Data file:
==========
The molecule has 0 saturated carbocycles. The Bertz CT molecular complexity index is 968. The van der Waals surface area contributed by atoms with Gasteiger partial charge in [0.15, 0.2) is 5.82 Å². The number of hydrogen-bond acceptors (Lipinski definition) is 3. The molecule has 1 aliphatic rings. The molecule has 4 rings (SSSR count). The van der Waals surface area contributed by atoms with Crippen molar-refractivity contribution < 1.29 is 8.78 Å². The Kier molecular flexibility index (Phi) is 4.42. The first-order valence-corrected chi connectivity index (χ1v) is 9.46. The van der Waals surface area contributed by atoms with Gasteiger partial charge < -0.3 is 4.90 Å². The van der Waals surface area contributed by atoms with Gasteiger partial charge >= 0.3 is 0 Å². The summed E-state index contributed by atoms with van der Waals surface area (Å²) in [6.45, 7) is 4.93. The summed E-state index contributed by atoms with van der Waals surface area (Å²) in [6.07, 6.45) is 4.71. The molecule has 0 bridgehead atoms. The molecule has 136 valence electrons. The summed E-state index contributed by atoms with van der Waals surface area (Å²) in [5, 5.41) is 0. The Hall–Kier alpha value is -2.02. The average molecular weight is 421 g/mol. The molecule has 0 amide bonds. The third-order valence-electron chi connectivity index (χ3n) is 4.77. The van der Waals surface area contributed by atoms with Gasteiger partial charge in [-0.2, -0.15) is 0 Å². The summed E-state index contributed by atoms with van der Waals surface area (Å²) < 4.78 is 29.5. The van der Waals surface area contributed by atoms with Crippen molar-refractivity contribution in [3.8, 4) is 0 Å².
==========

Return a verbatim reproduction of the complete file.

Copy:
The molecule has 0 saturated carbocycles. The Bertz CT molecular complexity index is 968. The van der Waals surface area contributed by atoms with Gasteiger partial charge in [0.15, 0.2) is 5.82 Å². The number of hydrogen-bond acceptors (Lipinski definition) is 3. The molecule has 1 aliphatic rings. The molecule has 4 rings (SSSR count). The van der Waals surface area contributed by atoms with Crippen molar-refractivity contribution < 1.29 is 8.78 Å². The Kier molecular flexibility index (Phi) is 4.42. The first-order valence-corrected chi connectivity index (χ1v) is 9.46. The van der Waals surface area contributed by atoms with Gasteiger partial charge < -0.3 is 4.90 Å². The van der Waals surface area contributed by atoms with Gasteiger partial charge >= 0.3 is 0 Å². The summed E-state index contributed by atoms with van der Waals surface area (Å²) in [6.45, 7) is 4.93. The summed E-state index contributed by atoms with van der Waals surface area (Å²) in [6.07, 6.45) is 4.71. The molecule has 0 bridgehead atoms. The molecule has 136 valence electrons. The summed E-state index contributed by atoms with van der Waals surface area (Å²) in [5, 5.41) is 0. The Hall–Kier alpha value is -2.02. The average molecular weight is 421 g/mol. The molecule has 0 amide bonds. The third-order valence-electron chi connectivity index (χ3n) is 4.77. The van der Waals surface area contributed by atoms with Gasteiger partial charge in [-0.2, -0.15) is 0 Å². The summed E-state index contributed by atoms with van der Waals surface area (Å²) < 4.78 is 29.5. The van der Waals surface area contributed by atoms with Crippen molar-refractivity contribution in [3.8, 4) is 0 Å².